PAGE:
Ten ‘Nightingale courts’ set up to ‘keep wheels of justice turning’
Ten emergency “Nightingale courts” have been set up to help the justice system cope with the backlog of cases built up during the pandemic.
The ad hoc courts will hear non-custodial crime cases as well as tribunals, family and civil matters to ensure “the wheels of justice keep turning”, the Ministry of Justice (MoJ) said.
Magistrates’ courts in England and Wales are facing a backlog of some 480,000 cases, while crown courts – where the most serious offences like rape and murder are dealt with – are dealing with a pile-up of some 41,000 cases, according to MoJ data for June.
The MoJ said the new courts would create more space for existing courts to hear serious jury trials, which were temporarily paused as lockdown took effect.
A court set up in East Pallant House, Chichester, is expected to begin hearing cases next week, with all 10 locations aiming to be operational by next month, the MoJ said.
After jury trials were halted in March and around half of courts closed, up to nine in 10 hearings have used remote technology to continue making progress throughout the pandemic, it added.
Some jury trials resumed in May, after almost two months on hold, but last month Justice Secretary Robert Buckland QC warned that clearing the lockdown-induced backlog could continue into next year.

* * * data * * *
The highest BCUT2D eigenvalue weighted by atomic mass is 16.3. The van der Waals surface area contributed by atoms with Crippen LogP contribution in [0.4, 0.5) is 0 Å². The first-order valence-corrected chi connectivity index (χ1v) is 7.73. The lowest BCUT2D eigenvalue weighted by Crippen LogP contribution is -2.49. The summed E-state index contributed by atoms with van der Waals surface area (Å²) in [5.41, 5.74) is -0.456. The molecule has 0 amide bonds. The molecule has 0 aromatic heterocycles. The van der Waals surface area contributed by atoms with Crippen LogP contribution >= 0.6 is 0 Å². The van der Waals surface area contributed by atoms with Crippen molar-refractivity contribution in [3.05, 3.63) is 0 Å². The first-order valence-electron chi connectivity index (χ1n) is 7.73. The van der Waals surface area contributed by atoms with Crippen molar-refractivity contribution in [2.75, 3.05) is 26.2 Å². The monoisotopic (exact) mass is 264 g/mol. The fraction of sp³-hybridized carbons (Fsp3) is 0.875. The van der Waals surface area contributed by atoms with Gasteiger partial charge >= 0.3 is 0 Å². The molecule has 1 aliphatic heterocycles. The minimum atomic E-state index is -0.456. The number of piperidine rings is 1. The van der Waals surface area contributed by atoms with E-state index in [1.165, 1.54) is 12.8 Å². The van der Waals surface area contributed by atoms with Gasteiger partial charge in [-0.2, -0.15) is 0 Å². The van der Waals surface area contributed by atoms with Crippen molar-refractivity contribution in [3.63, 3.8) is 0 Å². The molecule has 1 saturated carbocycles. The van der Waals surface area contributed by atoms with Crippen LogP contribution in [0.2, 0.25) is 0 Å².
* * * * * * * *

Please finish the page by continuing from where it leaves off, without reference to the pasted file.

Mr Buckland said of the new interim courts: “They will help boost capacity across our courts and tribunals – reducing delays and delivering speedier justice for victims.
“But we won’t stop there. Together with the judiciary, courts staff and legal sector, I am determined that we must pursue every available option to ensure our courts recover as quickly as possible.”
The confirmed sites are:
– Former county court at Telford, Shropshire;
– Hertfordshire Development Centre, Stevenage;
– Swansea Council Chambers, Swansea;
– Cloth Hall Court, Leeds;
– Middlesbrough Town Hall, Teesside;
– East Pallant House, Chichester;
– 102 Petty France, London;
– Prospero House, London;
– Former magistrates’ court at Fleetwood, Lancashire;
– Knights’ Chamber and Visitor Centre, Bishop’s Palace, Peterborough Cathedral.